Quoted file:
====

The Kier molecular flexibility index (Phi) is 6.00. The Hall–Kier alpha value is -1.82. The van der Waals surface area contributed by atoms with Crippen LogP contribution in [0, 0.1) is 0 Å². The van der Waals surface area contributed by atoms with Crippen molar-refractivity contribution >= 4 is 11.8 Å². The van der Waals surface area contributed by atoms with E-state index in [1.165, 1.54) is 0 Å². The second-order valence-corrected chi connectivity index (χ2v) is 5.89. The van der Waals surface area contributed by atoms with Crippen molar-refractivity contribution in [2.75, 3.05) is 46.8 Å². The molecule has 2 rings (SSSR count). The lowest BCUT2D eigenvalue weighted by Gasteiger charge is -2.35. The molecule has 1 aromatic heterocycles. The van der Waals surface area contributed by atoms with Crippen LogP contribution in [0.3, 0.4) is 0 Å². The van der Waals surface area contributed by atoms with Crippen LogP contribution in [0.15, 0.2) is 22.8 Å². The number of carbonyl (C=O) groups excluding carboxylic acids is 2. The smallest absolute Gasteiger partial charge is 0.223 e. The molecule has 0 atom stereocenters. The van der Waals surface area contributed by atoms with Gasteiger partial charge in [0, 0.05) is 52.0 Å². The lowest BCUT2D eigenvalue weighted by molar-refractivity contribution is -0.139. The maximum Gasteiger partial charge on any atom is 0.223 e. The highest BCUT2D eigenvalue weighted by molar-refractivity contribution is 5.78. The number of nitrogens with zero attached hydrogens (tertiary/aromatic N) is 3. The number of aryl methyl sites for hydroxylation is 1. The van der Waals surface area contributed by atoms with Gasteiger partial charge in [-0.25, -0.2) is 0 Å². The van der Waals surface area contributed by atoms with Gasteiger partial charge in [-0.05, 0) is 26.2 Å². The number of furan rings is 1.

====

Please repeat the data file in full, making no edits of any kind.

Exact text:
The Kier molecular flexibility index (Phi) is 6.00. The Hall–Kier alpha value is -1.82. The van der Waals surface area contributed by atoms with Crippen LogP contribution in [0, 0.1) is 0 Å². The van der Waals surface area contributed by atoms with Crippen molar-refractivity contribution >= 4 is 11.8 Å². The van der Waals surface area contributed by atoms with E-state index in [1.165, 1.54) is 0 Å². The second-order valence-corrected chi connectivity index (χ2v) is 5.89. The van der Waals surface area contributed by atoms with Crippen molar-refractivity contribution in [2.75, 3.05) is 46.8 Å². The molecule has 2 rings (SSSR count). The lowest BCUT2D eigenvalue weighted by Gasteiger charge is -2.35. The molecule has 1 aromatic heterocycles. The van der Waals surface area contributed by atoms with Crippen LogP contribution in [0.3, 0.4) is 0 Å². The van der Waals surface area contributed by atoms with Crippen LogP contribution in [0.15, 0.2) is 22.8 Å². The number of carbonyl (C=O) groups excluding carboxylic acids is 2. The smallest absolute Gasteiger partial charge is 0.223 e. The molecule has 0 atom stereocenters. The van der Waals surface area contributed by atoms with Gasteiger partial charge in [0, 0.05) is 52.0 Å². The lowest BCUT2D eigenvalue weighted by molar-refractivity contribution is -0.139. The maximum Gasteiger partial charge on any atom is 0.223 e. The highest BCUT2D eigenvalue weighted by molar-refractivity contribution is 5.78. The number of nitrogens with zero attached hydrogens (tertiary/aromatic N) is 3. The number of aryl methyl sites for hydroxylation is 1. The van der Waals surface area contributed by atoms with Gasteiger partial charge in [-0.25, -0.2) is 0 Å². The van der Waals surface area contributed by atoms with Gasteiger partial charge in [-0.05, 0) is 26.2 Å². The number of furan rings is 1.